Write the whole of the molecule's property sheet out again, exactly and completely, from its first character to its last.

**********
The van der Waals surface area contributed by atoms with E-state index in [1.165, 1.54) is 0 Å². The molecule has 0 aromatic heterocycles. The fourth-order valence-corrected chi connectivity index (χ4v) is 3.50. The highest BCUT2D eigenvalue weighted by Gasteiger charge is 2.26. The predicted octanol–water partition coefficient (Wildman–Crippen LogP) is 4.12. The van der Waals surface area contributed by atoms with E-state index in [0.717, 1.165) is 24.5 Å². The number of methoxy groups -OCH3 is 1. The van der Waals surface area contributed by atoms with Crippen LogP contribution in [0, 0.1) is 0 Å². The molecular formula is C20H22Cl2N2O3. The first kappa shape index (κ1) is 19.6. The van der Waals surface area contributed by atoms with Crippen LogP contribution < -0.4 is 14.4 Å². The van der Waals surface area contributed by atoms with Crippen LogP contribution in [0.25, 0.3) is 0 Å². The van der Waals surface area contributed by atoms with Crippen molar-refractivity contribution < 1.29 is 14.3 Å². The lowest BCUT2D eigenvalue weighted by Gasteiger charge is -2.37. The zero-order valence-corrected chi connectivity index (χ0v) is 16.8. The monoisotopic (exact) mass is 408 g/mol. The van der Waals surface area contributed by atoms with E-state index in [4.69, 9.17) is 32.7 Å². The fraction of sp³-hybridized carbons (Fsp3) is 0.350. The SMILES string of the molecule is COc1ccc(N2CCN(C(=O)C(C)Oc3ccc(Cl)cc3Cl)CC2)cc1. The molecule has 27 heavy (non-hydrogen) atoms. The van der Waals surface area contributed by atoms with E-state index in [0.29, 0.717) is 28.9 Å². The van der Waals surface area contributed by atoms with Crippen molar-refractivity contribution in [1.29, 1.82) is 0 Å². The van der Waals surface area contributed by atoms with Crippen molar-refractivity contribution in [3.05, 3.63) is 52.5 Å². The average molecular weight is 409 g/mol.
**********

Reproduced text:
The van der Waals surface area contributed by atoms with E-state index in [1.165, 1.54) is 0 Å². The molecule has 0 aromatic heterocycles. The fourth-order valence-corrected chi connectivity index (χ4v) is 3.50. The highest BCUT2D eigenvalue weighted by Gasteiger charge is 2.26. The predicted octanol–water partition coefficient (Wildman–Crippen LogP) is 4.12. The van der Waals surface area contributed by atoms with E-state index in [0.717, 1.165) is 24.5 Å². The number of methoxy groups -OCH3 is 1. The van der Waals surface area contributed by atoms with Crippen LogP contribution in [0, 0.1) is 0 Å². The molecular formula is C20H22Cl2N2O3. The first kappa shape index (κ1) is 19.6. The van der Waals surface area contributed by atoms with Crippen LogP contribution < -0.4 is 14.4 Å². The van der Waals surface area contributed by atoms with Crippen LogP contribution in [0.25, 0.3) is 0 Å². The van der Waals surface area contributed by atoms with Crippen molar-refractivity contribution < 1.29 is 14.3 Å². The lowest BCUT2D eigenvalue weighted by Gasteiger charge is -2.37. The zero-order valence-corrected chi connectivity index (χ0v) is 16.8. The monoisotopic (exact) mass is 408 g/mol. The van der Waals surface area contributed by atoms with E-state index in [4.69, 9.17) is 32.7 Å². The fraction of sp³-hybridized carbons (Fsp3) is 0.350. The SMILES string of the molecule is COc1ccc(N2CCN(C(=O)C(C)Oc3ccc(Cl)cc3Cl)CC2)cc1. The molecule has 27 heavy (non-hydrogen) atoms. The van der Waals surface area contributed by atoms with E-state index in [0.29, 0.717) is 28.9 Å². The van der Waals surface area contributed by atoms with Crippen molar-refractivity contribution in [1.29, 1.82) is 0 Å². The van der Waals surface area contributed by atoms with Crippen molar-refractivity contribution in [3.05, 3.63) is 52.5 Å². The average molecular weight is 409 g/mol.